If you are an adult child caring for an aging parent, you may be observing a few behaviors that are setting off alarm bells that something is wrong. It might be forgetfulness, confusion or one of the other symptoms commonly associated with Alzheimer’s disease. These can all be early warning signs of Alzheimer’s disease or a related form of dementia. But they can also be caused by several other reversible illnesses and conditions. Before a physician settles on a diagnosis of Alzheimer’s, they will likely perform tests to rule out other potential causes.

6 Health Conditions that Mimic Alzheimer’s Disease

  1. If your loved one has recently started or discontinued a new medication either one could be the culprit. Some medicines commonly taken by older adults can create confusion. A new medication might also be interacting with an existing prescription or over-the-counter medicine to create an adverse reaction. There are also some medications that can’t be abruptly discontinued without risking harmful side effects. Review your loved one’s medication list with their physician and pharmacist to see if anything on it could be causing the troubling symptoms you are witnessing.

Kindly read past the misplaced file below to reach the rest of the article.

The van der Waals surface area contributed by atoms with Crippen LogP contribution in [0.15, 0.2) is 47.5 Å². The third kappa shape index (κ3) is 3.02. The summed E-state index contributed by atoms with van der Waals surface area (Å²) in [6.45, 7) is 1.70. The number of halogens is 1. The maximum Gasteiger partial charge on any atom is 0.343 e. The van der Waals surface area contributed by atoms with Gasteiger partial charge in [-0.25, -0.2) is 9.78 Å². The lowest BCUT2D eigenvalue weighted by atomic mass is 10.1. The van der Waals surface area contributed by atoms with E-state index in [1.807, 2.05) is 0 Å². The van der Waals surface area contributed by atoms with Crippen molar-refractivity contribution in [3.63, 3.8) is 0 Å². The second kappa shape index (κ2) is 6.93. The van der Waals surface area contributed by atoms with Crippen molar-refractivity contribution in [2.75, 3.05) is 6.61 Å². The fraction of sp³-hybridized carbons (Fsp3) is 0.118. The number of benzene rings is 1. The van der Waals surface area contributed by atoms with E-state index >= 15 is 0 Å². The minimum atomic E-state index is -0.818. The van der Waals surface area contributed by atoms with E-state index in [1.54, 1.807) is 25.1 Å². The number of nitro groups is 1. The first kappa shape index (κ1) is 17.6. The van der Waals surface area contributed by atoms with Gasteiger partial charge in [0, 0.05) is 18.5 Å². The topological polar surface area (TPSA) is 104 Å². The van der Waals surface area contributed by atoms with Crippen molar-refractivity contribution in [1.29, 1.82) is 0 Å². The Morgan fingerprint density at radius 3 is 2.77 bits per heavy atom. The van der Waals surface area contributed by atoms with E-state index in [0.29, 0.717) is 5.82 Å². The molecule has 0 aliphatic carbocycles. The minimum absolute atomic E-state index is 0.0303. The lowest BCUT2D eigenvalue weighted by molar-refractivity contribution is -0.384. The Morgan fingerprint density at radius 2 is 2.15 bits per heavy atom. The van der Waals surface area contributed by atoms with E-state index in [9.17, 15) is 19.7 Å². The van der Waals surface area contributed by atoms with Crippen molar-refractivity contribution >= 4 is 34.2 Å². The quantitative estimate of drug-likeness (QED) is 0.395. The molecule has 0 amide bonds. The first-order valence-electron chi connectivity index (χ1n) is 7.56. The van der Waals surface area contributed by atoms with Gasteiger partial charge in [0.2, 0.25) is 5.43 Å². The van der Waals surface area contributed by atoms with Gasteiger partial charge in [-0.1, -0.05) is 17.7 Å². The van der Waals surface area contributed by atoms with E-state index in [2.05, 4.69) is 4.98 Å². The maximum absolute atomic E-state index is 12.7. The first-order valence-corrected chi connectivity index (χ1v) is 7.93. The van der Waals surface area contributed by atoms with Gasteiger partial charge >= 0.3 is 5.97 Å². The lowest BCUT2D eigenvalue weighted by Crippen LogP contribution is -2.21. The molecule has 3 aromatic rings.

2. A common cause of Alzheimer’s-like symptoms is a Vitamin B deficiency. If an older adult doesn’t maintain a healthy diet full of B-12 rich foods like fish, eggs, red meat, enriched cereals, and low-fat dairy products, a B-12 deficiency might be the source of their problems.
  3. Thyroid disease can also mimic dementia. If the thyroid is overactive (hyperthyroidism) or underactive (hypothyroidism) it can cause memory loss and other dementia-like symptoms. This can be easily diagnosed with a blood test.
  4. Depression can be another possible cause of forgetfulness, inattentiveness, and lethargy. Pseudodementia occurs when a person’s depressed mood creates symptoms that can be confused with Alzheimer’s disease.
  5. Dehydration can lead to memory loss, disorientation and confusion. People often believe summer’s warmer weather is the most common cause of dehydration, but our elderly are actually at risk all year long. That is because as we age our body often fails to recognize thirst. Dehydration can also occur when seniors who have mobility problems are unable to get to the kitchen as often as they need to for water.
  6. If blood sugar is too high or two low or diabetes isn’t controlled, the resulting behavior can look like dementia. It is important for older adults to have blood tests done to detect these conditions and treat them quickly.

While the number of older adults in Michigan and across the U.S. being diagnosed with Alzheimer’s continues to climb, it is important not to jump to the conclusion of Alzheimer’s disease without further testing. The conditions outlined above can typically be reversed or controlled with the proper treatment.

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